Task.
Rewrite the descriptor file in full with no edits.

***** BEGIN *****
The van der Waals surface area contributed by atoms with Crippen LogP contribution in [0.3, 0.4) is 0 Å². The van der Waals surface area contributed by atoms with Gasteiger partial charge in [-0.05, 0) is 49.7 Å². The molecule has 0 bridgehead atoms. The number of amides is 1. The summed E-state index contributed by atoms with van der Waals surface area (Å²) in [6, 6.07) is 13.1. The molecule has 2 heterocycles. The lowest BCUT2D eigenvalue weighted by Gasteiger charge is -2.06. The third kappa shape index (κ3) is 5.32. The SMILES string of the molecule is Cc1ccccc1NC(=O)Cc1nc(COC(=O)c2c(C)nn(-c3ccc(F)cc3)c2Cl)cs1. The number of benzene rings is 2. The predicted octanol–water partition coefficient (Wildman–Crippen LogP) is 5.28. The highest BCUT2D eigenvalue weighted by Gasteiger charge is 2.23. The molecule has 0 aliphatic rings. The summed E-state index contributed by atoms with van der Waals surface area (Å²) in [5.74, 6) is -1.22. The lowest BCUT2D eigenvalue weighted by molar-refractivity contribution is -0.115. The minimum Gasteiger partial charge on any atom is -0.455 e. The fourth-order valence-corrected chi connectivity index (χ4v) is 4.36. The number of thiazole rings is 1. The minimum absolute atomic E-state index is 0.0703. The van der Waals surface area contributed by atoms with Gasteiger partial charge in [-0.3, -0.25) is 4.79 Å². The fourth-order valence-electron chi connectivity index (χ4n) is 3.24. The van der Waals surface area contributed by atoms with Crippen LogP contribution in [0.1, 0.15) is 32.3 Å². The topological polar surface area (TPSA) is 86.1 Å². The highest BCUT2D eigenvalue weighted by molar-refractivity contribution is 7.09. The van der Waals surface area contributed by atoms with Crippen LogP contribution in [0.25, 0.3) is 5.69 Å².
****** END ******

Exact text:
The van der Waals surface area contributed by atoms with Crippen LogP contribution in [0.3, 0.4) is 0 Å². The van der Waals surface area contributed by atoms with Gasteiger partial charge in [-0.05, 0) is 49.7 Å². The molecule has 0 bridgehead atoms. The number of amides is 1. The summed E-state index contributed by atoms with van der Waals surface area (Å²) in [6, 6.07) is 13.1. The molecule has 2 heterocycles. The lowest BCUT2D eigenvalue weighted by Gasteiger charge is -2.06. The third kappa shape index (κ3) is 5.32. The SMILES string of the molecule is Cc1ccccc1NC(=O)Cc1nc(COC(=O)c2c(C)nn(-c3ccc(F)cc3)c2Cl)cs1. The number of benzene rings is 2. The predicted octanol–water partition coefficient (Wildman–Crippen LogP) is 5.28. The highest BCUT2D eigenvalue weighted by Gasteiger charge is 2.23. The molecule has 0 aliphatic rings. The summed E-state index contributed by atoms with van der Waals surface area (Å²) in [5.74, 6) is -1.22. The lowest BCUT2D eigenvalue weighted by molar-refractivity contribution is -0.115. The minimum Gasteiger partial charge on any atom is -0.455 e. The fourth-order valence-corrected chi connectivity index (χ4v) is 4.36. The number of thiazole rings is 1. The minimum absolute atomic E-state index is 0.0703. The van der Waals surface area contributed by atoms with Gasteiger partial charge in [-0.3, -0.25) is 4.79 Å². The fourth-order valence-electron chi connectivity index (χ4n) is 3.24. The van der Waals surface area contributed by atoms with Crippen LogP contribution in [0.1, 0.15) is 32.3 Å². The topological polar surface area (TPSA) is 86.1 Å². The highest BCUT2D eigenvalue weighted by molar-refractivity contribution is 7.09. The van der Waals surface area contributed by atoms with Crippen LogP contribution in [0.25, 0.3) is 5.69 Å².